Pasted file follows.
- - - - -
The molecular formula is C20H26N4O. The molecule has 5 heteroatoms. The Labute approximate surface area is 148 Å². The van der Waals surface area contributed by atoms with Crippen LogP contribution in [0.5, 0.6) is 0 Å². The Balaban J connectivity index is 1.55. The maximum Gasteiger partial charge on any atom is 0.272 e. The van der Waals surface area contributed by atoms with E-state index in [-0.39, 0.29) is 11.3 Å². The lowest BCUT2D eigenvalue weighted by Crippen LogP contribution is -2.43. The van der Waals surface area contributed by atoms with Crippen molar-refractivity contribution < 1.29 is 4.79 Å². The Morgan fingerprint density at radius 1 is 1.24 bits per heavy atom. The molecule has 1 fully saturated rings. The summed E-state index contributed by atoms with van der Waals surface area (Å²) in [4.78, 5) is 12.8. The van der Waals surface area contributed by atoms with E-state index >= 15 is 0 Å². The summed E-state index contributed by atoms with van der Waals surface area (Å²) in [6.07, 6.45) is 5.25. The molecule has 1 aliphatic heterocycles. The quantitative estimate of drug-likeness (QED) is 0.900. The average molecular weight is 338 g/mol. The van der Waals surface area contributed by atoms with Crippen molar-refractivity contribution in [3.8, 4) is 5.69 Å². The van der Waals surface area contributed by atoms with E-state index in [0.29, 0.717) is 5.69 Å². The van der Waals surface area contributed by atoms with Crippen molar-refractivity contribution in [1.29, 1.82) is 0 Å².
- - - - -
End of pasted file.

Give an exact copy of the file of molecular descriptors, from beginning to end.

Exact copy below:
The molecular formula is C20H26N4O. The molecule has 5 heteroatoms. The Labute approximate surface area is 148 Å². The van der Waals surface area contributed by atoms with Crippen LogP contribution in [0.5, 0.6) is 0 Å². The Balaban J connectivity index is 1.55. The maximum Gasteiger partial charge on any atom is 0.272 e. The van der Waals surface area contributed by atoms with E-state index in [-0.39, 0.29) is 11.3 Å². The lowest BCUT2D eigenvalue weighted by Crippen LogP contribution is -2.43. The van der Waals surface area contributed by atoms with Crippen molar-refractivity contribution < 1.29 is 4.79 Å². The Morgan fingerprint density at radius 1 is 1.24 bits per heavy atom. The molecule has 1 fully saturated rings. The summed E-state index contributed by atoms with van der Waals surface area (Å²) in [4.78, 5) is 12.8. The van der Waals surface area contributed by atoms with E-state index >= 15 is 0 Å². The summed E-state index contributed by atoms with van der Waals surface area (Å²) in [6.07, 6.45) is 5.25. The molecule has 1 aliphatic heterocycles. The quantitative estimate of drug-likeness (QED) is 0.900. The average molecular weight is 338 g/mol. The van der Waals surface area contributed by atoms with Crippen molar-refractivity contribution in [3.8, 4) is 5.69 Å². The van der Waals surface area contributed by atoms with E-state index in [0.29, 0.717) is 5.69 Å². The van der Waals surface area contributed by atoms with Crippen molar-refractivity contribution in [1.29, 1.82) is 0 Å².